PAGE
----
Academic journal article Iowa Law Review

Devising a Standard for Section 3: Post-Shelby County Voting Rights Litigation

Academic journal article Iowa Law Review

Devising a Standard for Section 3: Post-Shelby County Voting Rights Litigation

Article excerpt

I. Introduction

For nearly 50 years, the federal voting rights enforcement regime centered on section 5 of the Voting Rights Act of 1965 (the "VRA").1 Under this provision, the government monitored certain jurisdictions with a history of voting rights violations by requiring them to seek preapproval from the federal government for any changes in their voting practices.2 3 4 5 In 2013, however, the Court's decision in Shelby County v. Holder effectively dismantled this "preclearance" element of the enforcement regime when it struck down section 4(b) of the VRA, which provided the formula for determining which jurisdictions had to seek approval for voting changes under section 5.3 In other words, without section 4(b), no jurisdictions are bound by section 5's preclearance requirements.

In light of the Shelby County ruling, voting rights plaintiffs and activists have turned to section 3(c) of the VRA. This provision enables courts to require jurisdictions to seek approval for future voting changes as a remedy for previous voting rights violations.4 Accordingly, this Note examines section 3(c) as a solution to the voting rights enforcement problems that the Court's ruling in Shelby County created. Part II discusses four major provisions of the VRA and the Court's decision in Shelby County, followed by a discussion of the Court's Fourteenth and Fifteenth Amendment jurisprudence in the context of voting rights. Part III examines the standard that other courts have applied in determining when jurisdictions' behavior triggers the section 3(c) remedy. Part IV argues that an intentional discrimination standard is too demanding, and considering the Supreme Court's past case law and Congress's intent, recommends an alternative standard. Finally, Part V concludes by arguing that courts should look beyond evidence of intentional discrimination to determine when jurisdictions' behavior triggers section 3(c).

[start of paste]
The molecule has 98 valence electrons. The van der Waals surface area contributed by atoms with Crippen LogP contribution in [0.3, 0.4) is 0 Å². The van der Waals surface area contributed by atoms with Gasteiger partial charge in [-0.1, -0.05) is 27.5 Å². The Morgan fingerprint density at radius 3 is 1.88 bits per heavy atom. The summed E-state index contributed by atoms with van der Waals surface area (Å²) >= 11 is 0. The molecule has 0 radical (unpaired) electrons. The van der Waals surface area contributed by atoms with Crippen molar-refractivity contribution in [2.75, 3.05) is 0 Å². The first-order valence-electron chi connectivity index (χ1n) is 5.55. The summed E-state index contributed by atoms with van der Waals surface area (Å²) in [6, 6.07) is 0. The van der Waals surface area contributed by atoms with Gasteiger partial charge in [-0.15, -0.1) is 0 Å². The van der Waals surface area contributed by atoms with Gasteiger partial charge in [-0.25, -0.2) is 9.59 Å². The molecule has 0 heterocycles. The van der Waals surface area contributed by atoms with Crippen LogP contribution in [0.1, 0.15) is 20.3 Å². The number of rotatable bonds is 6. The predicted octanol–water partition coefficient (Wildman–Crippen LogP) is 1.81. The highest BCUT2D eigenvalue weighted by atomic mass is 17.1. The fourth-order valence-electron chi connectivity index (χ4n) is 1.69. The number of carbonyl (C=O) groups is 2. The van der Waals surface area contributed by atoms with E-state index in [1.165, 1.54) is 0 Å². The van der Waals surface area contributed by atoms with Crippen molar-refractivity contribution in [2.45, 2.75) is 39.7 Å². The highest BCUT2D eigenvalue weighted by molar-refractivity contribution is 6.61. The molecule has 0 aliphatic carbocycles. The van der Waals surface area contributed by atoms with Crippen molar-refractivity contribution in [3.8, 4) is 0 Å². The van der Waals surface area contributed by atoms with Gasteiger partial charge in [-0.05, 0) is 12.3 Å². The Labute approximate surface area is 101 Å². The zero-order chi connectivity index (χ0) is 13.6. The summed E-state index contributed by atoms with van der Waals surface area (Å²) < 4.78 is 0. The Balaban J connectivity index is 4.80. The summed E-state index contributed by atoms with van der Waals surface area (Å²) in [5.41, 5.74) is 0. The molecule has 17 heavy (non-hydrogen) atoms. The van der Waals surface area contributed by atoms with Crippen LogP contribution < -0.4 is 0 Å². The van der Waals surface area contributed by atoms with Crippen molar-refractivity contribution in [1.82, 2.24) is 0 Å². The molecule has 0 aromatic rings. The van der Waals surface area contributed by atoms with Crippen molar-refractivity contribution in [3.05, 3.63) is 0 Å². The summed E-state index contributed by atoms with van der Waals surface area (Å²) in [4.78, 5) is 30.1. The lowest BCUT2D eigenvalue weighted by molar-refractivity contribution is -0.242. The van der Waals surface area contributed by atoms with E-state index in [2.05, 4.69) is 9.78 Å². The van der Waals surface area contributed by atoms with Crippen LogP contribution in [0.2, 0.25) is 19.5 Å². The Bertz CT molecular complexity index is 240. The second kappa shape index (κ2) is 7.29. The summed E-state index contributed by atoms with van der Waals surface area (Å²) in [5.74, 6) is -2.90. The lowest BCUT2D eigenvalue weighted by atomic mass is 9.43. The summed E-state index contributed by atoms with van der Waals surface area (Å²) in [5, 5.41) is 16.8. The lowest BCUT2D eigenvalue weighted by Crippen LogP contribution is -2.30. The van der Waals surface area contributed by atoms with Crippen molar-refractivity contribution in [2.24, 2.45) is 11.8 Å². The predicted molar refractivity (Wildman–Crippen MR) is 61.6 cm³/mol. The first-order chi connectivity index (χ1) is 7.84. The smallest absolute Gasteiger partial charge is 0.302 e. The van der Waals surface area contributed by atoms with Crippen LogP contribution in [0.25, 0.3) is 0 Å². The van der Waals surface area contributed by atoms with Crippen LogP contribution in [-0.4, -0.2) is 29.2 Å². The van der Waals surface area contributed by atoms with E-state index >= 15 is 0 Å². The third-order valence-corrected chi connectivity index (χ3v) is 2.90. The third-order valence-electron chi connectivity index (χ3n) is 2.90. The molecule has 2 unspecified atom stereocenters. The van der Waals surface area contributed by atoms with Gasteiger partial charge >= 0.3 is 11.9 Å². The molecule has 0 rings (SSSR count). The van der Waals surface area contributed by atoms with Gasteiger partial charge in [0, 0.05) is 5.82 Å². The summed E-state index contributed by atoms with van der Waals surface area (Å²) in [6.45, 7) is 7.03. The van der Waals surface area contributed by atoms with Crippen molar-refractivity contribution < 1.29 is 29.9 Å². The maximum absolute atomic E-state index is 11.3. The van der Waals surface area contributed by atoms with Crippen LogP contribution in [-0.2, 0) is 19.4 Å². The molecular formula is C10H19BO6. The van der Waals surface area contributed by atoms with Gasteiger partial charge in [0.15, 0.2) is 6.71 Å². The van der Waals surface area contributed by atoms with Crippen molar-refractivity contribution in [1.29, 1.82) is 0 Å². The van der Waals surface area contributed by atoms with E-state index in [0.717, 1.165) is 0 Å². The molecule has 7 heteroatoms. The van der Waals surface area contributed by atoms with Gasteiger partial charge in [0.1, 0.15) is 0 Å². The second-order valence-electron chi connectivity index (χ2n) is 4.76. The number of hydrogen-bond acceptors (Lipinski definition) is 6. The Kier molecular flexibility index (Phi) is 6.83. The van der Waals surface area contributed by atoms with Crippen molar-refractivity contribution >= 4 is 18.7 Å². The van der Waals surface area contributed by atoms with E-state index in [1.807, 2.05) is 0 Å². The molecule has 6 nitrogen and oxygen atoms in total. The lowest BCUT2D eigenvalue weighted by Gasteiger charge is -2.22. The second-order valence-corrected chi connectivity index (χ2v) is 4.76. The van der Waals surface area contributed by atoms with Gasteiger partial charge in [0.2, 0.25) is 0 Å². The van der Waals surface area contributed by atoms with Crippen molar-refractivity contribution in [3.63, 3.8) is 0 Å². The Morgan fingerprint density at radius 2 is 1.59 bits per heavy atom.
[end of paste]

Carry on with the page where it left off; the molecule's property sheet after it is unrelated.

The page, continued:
II. The Voting Rights Act and the Constitution

In the wake of Shelby County, commentators offered several ways to potentially reinvigorate the voting rights enforcement regime.5 First, it is important to point out that in holding section 4(b) unconstitutional, the Court left intact section 5.6 As a result, Congress has the option to "draft another formula based on current conditions"7 to simply reactivate section 5. Second, rather than wait for Congress to act, several commentators contend that nongovernmental organizations have the capacity and motivation to fulfill the monitoring and information-gathering functions of section 5.8 However, relying on these organizations alone to monitor jurisdictions would require substantial litigation to remedy VRA and constitutional violations on a case-by-case basis. Thus, a final solution, and as this Note argues perhaps the most promising, is to monitor jurisdictions that behave unlawfully through the preclearance remedy contained in section 3 of the VRA.9

This Part briefly introduces the provisions of the VRA that are central to this Note, followed by a discussion of the Court's decision in Shelby County. Finally, this Part examines the legal standards applied in voting rights cases to determine if and when Fourteenth or Fifteenth Amendment violations have occurred.

A. The Voting Rights Act: Relevant Provisions and History

Despite the ratification of the Fifteenth Amendment following the Civil War, African Americans, particularly in the South, continued to face significant barriers to exercising their right to vote long into the 20th century.10 On March 15, 1965, in response to the "systematic and ingenious discrimination" that African Americans faced at the ballot box, President Lyndon Johnson delivered a speech before Congress calling for "[e]very American citizen [to] have an equal right to vote."11 He introduced a bill intended to "ensure the right to vote when local officials are determined to deny it."12 In the following months, Congress considered this bill, known today as the Voting Rights Act of 1965, and on August 6, 1965, President Johnson recognized "a victory for the freedom of the American nation" when he signed the VRA into law. …

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